In the first two articles of this series we covered the first two things that are critical for your success as a network marketer. First you need to understand what multi-level marketing is and what it is not. Then choose a company that has a strong business model and is a match for your skills and interests.
Now we look at the other factors that will contribute to your success in MLM.
Understand your company's compensation plan. If you do not clearly understand the details of your company's compensation system, you may find that you are selling a lot of product but not earning substantial income. Some companies base their payout plan not only on how much sales volume you have in your downline but also on how it is distributed throughout your downline. You probably earn more for some levels of your downline than others, and you may only qualify for a specific rank or bonus if your group's volume is spread across several legs rather than all falling under only one of your first-level business builders. By learning the intricacies of your company's compensation plan you can ensure that you operate your business in a manner that leads to financial success.
Be willing to learn from your upline. Your sponsor and the leaders in your group already know how to start a network marketing business. They have learned what works well and what does not in helping others understand the benefits of your products and your business opportunity. The strength of the network marketing model is that it focuses on use of a replicable system so new business builders do not need to build processes and procedures from scratch. You may ultimately want to customize your techniques to match your individual strengths and preferences, but in the beginning you will benefit from using the existing systems and taking the advice of your upline.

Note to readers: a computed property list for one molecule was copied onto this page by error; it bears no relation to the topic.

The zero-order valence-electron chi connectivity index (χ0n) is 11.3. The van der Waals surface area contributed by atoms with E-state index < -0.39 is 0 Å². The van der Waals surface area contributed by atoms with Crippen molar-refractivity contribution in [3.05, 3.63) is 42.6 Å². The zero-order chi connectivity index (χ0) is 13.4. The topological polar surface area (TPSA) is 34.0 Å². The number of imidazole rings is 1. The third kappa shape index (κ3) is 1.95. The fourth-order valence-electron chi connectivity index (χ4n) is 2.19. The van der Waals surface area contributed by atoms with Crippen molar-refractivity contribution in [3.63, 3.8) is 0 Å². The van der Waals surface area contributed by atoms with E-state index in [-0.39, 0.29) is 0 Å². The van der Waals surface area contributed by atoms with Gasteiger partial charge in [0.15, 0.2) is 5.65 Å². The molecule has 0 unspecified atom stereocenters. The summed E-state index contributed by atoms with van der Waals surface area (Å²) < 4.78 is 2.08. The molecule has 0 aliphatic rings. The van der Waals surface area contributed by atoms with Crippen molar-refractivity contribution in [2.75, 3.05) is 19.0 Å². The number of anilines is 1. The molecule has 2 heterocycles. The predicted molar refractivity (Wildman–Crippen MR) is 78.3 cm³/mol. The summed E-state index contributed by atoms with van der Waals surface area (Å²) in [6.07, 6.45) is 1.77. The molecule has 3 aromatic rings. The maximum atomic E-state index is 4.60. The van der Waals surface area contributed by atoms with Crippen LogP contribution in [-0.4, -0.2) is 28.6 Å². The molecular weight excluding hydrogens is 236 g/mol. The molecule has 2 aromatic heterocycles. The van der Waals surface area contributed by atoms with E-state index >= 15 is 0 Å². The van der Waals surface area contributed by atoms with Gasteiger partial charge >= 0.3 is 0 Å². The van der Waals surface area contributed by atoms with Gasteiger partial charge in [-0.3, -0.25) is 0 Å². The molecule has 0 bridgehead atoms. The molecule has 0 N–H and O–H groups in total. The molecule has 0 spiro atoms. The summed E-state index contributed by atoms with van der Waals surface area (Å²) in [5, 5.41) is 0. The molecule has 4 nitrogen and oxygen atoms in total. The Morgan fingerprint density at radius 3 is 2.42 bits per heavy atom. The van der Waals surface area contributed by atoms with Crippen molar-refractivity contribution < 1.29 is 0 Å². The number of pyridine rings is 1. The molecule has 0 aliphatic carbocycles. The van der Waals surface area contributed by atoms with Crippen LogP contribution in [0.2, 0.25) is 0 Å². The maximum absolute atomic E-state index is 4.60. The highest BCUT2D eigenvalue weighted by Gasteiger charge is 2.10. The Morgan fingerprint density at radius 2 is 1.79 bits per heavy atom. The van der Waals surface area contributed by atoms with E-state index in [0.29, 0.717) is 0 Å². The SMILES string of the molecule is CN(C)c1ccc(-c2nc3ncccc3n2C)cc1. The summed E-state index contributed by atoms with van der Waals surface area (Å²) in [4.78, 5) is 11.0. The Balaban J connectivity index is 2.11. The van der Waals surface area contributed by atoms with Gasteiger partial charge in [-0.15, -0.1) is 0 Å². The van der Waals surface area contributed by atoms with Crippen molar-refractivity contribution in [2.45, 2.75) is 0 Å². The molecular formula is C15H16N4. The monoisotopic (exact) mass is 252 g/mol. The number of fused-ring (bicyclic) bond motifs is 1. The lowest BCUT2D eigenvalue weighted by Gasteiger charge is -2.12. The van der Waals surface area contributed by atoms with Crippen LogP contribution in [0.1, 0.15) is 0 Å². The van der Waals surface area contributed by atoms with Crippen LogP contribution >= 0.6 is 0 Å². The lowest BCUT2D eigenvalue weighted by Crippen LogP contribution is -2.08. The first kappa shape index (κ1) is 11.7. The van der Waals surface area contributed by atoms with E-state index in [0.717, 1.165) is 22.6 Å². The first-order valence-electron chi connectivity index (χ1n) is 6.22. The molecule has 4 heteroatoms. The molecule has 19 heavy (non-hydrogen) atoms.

Use your company's resources. Every company offers marketing materials, training aids, and leadership assistance to help both new and veteran affiliates succeed. The marketing materials typically include brochures, CDs and DVDs, product samples, and a replicated website to which you can direct potential customers and distributors. The training aids likely include recorded training calls, live calls that you can participate in or refer potential affiliates to, and CDs or DVDs. Your leaders probably provide assistance via three-way calls with potential business builders and customers, team gatherings, and a regional or annual company conference.
Recruit business builders you will enjoy training and working with. Working in network marketing allows you not only to work for yourself but also to choose your coworkers. In recruiting new affiliates, keep in mind that you will be expected to train those individuals and provide ongoing support for them. So resist the potential temptation to just recruit as many affiliates as you can, and focus on people who you will want to support. By doing so you will increase both your enjoyment of your work and the likelihood that your new business builders will themselves become successful distributors and team leaders.
Treat your business as a business, not a hobby. Expect to devote time to your business on a daily or at least weekly basis, at least until you have become established. Keep your personal finances separate from your business finances. And while the initial expense for becoming a distributor is not nearly as high as for starting most traditional businesses, plan to put out some money up front to pay for marketing materials and product samples. In many cases you are also required to order a minimum amount of your company's product each month so that you are a customer as well as a business builder. And remember that you may be required to pay taxes, including self-employment tax, on the income you receive from your MLM business, though the company will not withhold taxes.